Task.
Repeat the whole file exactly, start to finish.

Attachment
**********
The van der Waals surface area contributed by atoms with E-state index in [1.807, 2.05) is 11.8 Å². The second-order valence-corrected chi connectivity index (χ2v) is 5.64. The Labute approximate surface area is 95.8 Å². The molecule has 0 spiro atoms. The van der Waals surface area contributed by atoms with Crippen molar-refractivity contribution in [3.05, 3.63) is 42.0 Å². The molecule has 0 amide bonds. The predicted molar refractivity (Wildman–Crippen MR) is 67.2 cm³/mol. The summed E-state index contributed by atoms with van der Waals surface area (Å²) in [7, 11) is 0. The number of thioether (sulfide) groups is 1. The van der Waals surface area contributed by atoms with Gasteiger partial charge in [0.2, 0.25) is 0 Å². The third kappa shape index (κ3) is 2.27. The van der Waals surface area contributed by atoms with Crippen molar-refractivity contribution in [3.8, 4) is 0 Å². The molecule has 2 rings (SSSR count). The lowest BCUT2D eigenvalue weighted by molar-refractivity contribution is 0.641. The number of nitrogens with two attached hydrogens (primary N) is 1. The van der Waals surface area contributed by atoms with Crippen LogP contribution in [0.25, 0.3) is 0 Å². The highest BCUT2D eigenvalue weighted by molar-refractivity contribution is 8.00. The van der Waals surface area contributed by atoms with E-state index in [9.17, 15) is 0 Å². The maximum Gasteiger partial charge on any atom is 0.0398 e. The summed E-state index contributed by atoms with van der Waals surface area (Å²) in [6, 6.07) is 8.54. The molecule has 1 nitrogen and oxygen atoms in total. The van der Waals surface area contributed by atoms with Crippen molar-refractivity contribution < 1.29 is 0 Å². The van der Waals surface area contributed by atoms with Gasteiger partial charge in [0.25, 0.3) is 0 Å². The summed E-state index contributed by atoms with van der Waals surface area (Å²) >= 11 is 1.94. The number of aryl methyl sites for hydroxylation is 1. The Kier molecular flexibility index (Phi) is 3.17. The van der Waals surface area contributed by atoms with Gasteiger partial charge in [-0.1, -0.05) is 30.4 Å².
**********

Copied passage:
The van der Waals surface area contributed by atoms with E-state index in [1.807, 2.05) is 11.8 Å². The second-order valence-corrected chi connectivity index (χ2v) is 5.64. The Labute approximate surface area is 95.8 Å². The molecule has 0 spiro atoms. The van der Waals surface area contributed by atoms with Crippen molar-refractivity contribution in [3.05, 3.63) is 42.0 Å². The molecule has 0 amide bonds. The predicted molar refractivity (Wildman–Crippen MR) is 67.2 cm³/mol. The summed E-state index contributed by atoms with van der Waals surface area (Å²) in [7, 11) is 0. The number of thioether (sulfide) groups is 1. The van der Waals surface area contributed by atoms with Gasteiger partial charge in [0.2, 0.25) is 0 Å². The third kappa shape index (κ3) is 2.27. The van der Waals surface area contributed by atoms with Crippen molar-refractivity contribution in [3.8, 4) is 0 Å². The molecule has 2 rings (SSSR count). The lowest BCUT2D eigenvalue weighted by molar-refractivity contribution is 0.641. The number of nitrogens with two attached hydrogens (primary N) is 1. The van der Waals surface area contributed by atoms with Crippen LogP contribution in [0.25, 0.3) is 0 Å². The highest BCUT2D eigenvalue weighted by molar-refractivity contribution is 8.00. The van der Waals surface area contributed by atoms with E-state index in [9.17, 15) is 0 Å². The maximum Gasteiger partial charge on any atom is 0.0398 e. The summed E-state index contributed by atoms with van der Waals surface area (Å²) in [6, 6.07) is 8.54. The molecule has 1 nitrogen and oxygen atoms in total. The van der Waals surface area contributed by atoms with Crippen molar-refractivity contribution < 1.29 is 0 Å². The van der Waals surface area contributed by atoms with Gasteiger partial charge in [0.25, 0.3) is 0 Å². The summed E-state index contributed by atoms with van der Waals surface area (Å²) >= 11 is 1.94. The number of aryl methyl sites for hydroxylation is 1. The Kier molecular flexibility index (Phi) is 3.17. The van der Waals surface area contributed by atoms with Gasteiger partial charge in [-0.1, -0.05) is 30.4 Å².